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Make Change: Discuss Guns, Discuss Everything

First of all, my heart goes out to those affected by the horrific event that took place yesterday in Connecticut at Sandy Hook Elementary School–what an incredibly sad and frustrating thing to happen. Just unimaginable.


I didn’t sleep much last night, as my thoughts were elsewhere.

From my Facebook observances yesterday, it’s really disheartening to see how some people react so quickly in the defense of guns. Not surprisingly, they’re also the same people you never hear defend a person’s access to healthcare and/or an affordable education. If they would ask me, which they wouldn’t, because they’re not the type of person who questions anything, their prerogatives are ass-backwards.

Besides, instead of getting mad at people for wanting to make guns laws stricter, why don’t you get frustrated at the U.S.’s high poverty rate, the fact that most people when they’re born into poverty, stay in poverty, ghettos, excessive violence on TV, poor educational institutions, poor access to healthcare, including mental health? Additionally, yes, why don’t you get mad at the fact that a person can go into Wal-Mart and come out with a rifle minutes later? I mean, why is that possible? What purpose does that serve? For the last minute deer hunters? Give me a break. I grew up in Minnesota, I hunt and own guns, but still, why does it have to be so easy?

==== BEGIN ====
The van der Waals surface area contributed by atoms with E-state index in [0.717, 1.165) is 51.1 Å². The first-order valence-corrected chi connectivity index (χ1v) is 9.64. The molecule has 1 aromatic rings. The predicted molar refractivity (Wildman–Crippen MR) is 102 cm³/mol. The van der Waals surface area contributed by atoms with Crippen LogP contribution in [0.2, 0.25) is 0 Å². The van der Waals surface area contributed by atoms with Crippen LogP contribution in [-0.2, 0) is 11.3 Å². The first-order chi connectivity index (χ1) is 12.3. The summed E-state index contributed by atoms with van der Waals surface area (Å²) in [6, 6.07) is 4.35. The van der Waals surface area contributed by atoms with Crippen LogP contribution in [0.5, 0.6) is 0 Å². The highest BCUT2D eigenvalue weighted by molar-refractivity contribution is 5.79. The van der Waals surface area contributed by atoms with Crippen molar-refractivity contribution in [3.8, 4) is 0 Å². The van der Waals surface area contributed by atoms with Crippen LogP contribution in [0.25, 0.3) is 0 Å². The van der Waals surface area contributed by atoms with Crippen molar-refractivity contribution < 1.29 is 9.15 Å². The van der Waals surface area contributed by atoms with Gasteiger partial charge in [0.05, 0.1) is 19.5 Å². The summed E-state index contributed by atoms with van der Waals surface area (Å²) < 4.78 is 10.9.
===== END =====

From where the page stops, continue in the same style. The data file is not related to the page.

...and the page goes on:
Lastly, I am sick of hearing “guns don’t kill people, people kill people.” You know why? Because it offers absolutely nothing in the form of a solution and eliminates the possibility of opening up all the levels of discourse necessary to solve this problem. If it’s true what Asimov says, that “violence is the last resort of the incompetent…” then let’s get competent. Gun violence in the U.S. is a comprehensive problem. From the easy access to guns, to job/relationship/financial-related stress, culture (violence in video games, TV, movies, music), parental guidance, education, previous traumatic events, et cetera, it all plays a role in shaping a person’s mental health, which is really what matters most when heinous acts like yesterday’s happen; you are no longer sane when you commit yourself to murder. If you want to be serious about cutting down on the U.S.’s gun violence, which is atrociously high in numbers, you must address all these issues, and that includes GUNS—deal with it.


Amendment II of the United States Constitution was adopted in 1791, when people carried single-shot, flintlock muskets, not semi-automatic Glocks and rifles.

In 2010, the most recent data shows gun-related deaths in the U.S. per 100,000 is 3.2, which is far greater than any other industrialized nation. Homicides by firearms UNODC.

A gun is a tangible object, nothing more. Do you feel as if it’s also important to own a rock? Why must one be so passionate about something that offers us so little in return?

Real men fight with their bare hands.


“Be the change that you wish to see in the world.”
― Mahatma Gandhi


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December 2012
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